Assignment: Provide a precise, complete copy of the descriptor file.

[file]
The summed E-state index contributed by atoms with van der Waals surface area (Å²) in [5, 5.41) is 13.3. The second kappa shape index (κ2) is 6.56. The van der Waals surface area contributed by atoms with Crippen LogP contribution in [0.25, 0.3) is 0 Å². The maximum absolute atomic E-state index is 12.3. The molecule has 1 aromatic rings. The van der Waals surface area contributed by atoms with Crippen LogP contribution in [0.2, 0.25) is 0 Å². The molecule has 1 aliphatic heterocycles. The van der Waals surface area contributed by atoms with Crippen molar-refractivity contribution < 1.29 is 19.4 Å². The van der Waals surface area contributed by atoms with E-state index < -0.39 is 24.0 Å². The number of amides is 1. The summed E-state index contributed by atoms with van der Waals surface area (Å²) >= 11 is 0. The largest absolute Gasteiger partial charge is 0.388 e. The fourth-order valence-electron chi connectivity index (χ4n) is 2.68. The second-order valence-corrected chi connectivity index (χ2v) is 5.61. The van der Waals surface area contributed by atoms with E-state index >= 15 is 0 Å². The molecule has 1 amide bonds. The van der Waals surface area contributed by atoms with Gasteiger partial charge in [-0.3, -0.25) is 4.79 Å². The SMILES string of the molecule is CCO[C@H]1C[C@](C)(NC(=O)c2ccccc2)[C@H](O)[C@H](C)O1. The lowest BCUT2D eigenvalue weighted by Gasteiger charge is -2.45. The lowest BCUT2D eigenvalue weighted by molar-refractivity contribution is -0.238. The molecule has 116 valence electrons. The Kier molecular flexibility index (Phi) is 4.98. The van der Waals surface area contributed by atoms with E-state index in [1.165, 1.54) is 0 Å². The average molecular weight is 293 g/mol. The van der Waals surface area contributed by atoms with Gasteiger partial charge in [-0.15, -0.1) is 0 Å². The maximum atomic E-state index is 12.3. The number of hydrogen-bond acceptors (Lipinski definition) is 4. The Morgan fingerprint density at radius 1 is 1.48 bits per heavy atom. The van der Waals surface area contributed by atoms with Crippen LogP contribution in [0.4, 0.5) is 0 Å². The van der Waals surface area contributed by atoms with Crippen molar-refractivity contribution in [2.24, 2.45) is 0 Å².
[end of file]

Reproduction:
The summed E-state index contributed by atoms with van der Waals surface area (Å²) in [5, 5.41) is 13.3. The second kappa shape index (κ2) is 6.56. The van der Waals surface area contributed by atoms with Crippen LogP contribution in [0.25, 0.3) is 0 Å². The maximum absolute atomic E-state index is 12.3. The molecule has 1 aromatic rings. The van der Waals surface area contributed by atoms with Crippen LogP contribution in [0.2, 0.25) is 0 Å². The molecule has 1 aliphatic heterocycles. The van der Waals surface area contributed by atoms with Crippen molar-refractivity contribution < 1.29 is 19.4 Å². The van der Waals surface area contributed by atoms with E-state index < -0.39 is 24.0 Å². The number of amides is 1. The summed E-state index contributed by atoms with van der Waals surface area (Å²) >= 11 is 0. The largest absolute Gasteiger partial charge is 0.388 e. The fourth-order valence-electron chi connectivity index (χ4n) is 2.68. The second-order valence-corrected chi connectivity index (χ2v) is 5.61. The van der Waals surface area contributed by atoms with E-state index >= 15 is 0 Å². The molecule has 1 amide bonds. The van der Waals surface area contributed by atoms with Gasteiger partial charge in [-0.3, -0.25) is 4.79 Å². The SMILES string of the molecule is CCO[C@H]1C[C@](C)(NC(=O)c2ccccc2)[C@H](O)[C@H](C)O1. The lowest BCUT2D eigenvalue weighted by Gasteiger charge is -2.45. The lowest BCUT2D eigenvalue weighted by molar-refractivity contribution is -0.238. The molecule has 116 valence electrons. The Kier molecular flexibility index (Phi) is 4.98. The van der Waals surface area contributed by atoms with E-state index in [1.165, 1.54) is 0 Å². The average molecular weight is 293 g/mol. The van der Waals surface area contributed by atoms with Gasteiger partial charge in [-0.15, -0.1) is 0 Å². The maximum atomic E-state index is 12.3. The number of hydrogen-bond acceptors (Lipinski definition) is 4. The Morgan fingerprint density at radius 1 is 1.48 bits per heavy atom. The van der Waals surface area contributed by atoms with Crippen LogP contribution in [0.4, 0.5) is 0 Å². The van der Waals surface area contributed by atoms with Crippen molar-refractivity contribution in [2.24, 2.45) is 0 Å².